Thursday, September 10, 2015

Readings - Do not give the listeners a long explanation.



Writers like to attend readings, either as a listener or as a reader. We gather in bookstores, in libraries, or at conferences and retreats to hear and read our work. If you have the opportunity to be a reader, ask beforehand what the ground rules are. 

Every summer I attend the Women’s Writing Retreat at the Pyramid Life Center in the Adirondacks. In recent years, I’ve had the pleasure of volunteering to coach women, some of whom will be participating in reading to a group for the very first time. In this venue, each reader gets five minutes and the time starts when the reader does. Once you start your reading, the timekeeper (yes, there’s a timekeeper) sets the stop watch. You’ll get a one minute warning to wrap it up. Why so strict? There are three nights of readings and about fifty or so women signing up. If we let it roll casually, we’ll be there late into the night. That would be fun for some, but hardly fair for the last readers of the night who get an audience of very few. That’s not so good, either, for those who wanted to hear a certain reader but just couldn’t sit through all the others for their friend to finally get a chance.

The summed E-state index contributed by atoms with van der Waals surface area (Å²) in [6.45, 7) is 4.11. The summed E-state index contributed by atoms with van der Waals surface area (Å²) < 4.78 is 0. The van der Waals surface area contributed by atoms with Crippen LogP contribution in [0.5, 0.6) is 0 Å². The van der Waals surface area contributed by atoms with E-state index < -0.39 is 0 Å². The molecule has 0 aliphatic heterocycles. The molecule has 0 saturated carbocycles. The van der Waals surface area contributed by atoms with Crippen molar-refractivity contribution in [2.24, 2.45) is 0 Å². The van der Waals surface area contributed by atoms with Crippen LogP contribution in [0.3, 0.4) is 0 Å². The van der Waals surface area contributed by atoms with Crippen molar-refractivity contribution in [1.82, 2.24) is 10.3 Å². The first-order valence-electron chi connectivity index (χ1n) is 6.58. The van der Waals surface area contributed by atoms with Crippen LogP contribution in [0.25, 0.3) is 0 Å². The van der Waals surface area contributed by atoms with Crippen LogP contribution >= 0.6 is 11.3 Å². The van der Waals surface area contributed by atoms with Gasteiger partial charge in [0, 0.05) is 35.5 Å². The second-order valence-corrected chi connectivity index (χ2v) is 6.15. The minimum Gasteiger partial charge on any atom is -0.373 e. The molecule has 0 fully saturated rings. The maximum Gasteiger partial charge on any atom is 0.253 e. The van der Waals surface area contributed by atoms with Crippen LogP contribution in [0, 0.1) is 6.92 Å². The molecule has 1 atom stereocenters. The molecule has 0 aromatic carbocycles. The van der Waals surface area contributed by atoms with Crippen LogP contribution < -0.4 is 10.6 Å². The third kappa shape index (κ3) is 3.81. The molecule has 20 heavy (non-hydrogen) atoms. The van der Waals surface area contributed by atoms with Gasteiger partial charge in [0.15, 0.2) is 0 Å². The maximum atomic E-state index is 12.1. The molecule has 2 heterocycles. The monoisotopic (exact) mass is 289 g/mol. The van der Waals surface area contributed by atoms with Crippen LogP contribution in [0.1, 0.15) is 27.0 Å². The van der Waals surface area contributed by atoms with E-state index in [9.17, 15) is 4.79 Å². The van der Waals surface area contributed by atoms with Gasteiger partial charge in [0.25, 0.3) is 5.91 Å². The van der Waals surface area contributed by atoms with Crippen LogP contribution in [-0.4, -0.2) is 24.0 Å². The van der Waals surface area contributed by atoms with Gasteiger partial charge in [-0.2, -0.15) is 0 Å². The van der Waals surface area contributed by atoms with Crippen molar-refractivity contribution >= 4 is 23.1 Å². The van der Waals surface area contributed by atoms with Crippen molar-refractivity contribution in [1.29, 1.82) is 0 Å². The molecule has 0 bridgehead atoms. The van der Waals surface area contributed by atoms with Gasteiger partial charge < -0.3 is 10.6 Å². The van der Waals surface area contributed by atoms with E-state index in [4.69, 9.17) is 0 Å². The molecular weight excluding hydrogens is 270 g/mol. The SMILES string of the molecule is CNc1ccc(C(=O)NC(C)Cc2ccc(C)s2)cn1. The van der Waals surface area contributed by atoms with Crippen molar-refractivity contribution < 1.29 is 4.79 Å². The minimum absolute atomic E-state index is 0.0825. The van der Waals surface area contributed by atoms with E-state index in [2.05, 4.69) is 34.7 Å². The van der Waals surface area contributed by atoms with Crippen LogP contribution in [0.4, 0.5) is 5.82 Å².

In the afternoon coaching session, we make our own mini audience, maybe five or six women there to practice before the evening. I help them with the basics. Slow down. Speak up. Slow down, really. That usually works out well. We have fun and they gain confidence to read what may, for at least some of them, be a raw personal experience. Some are reading something funny, some a personal insight piece, some a painful experience now written and expunged by reading it out loud. If the selection they have chosen is too long, we help them chose what to leave out. I explain if they are reading an excerpt it should be a stand-alone one. If an explanation is going to make a difference to set up the piece, that’s fine, but keep it brief. Keep in mind, at this venue the time starts when you do.

The most common issue is a reader going over the time. It is probably someone who didn’t come to coaching or who timed the work herself but didn’t include the explanation and set up. She often wants to keep going, looking offended that time has slipped by and we are telling her it’s over. Do not give the listeners a long explanation. Don’t teach a class, give us a history lesson, or a glossary. My best advice here is to pick your selection carefully. What you want us to hear should be in the selection you are reading or you should be able to give us just a bit of background and then get into it.

Those women who come to coaching fit their work in the time slot. They receive compliments; I receive compliments. It’s a pleasure.

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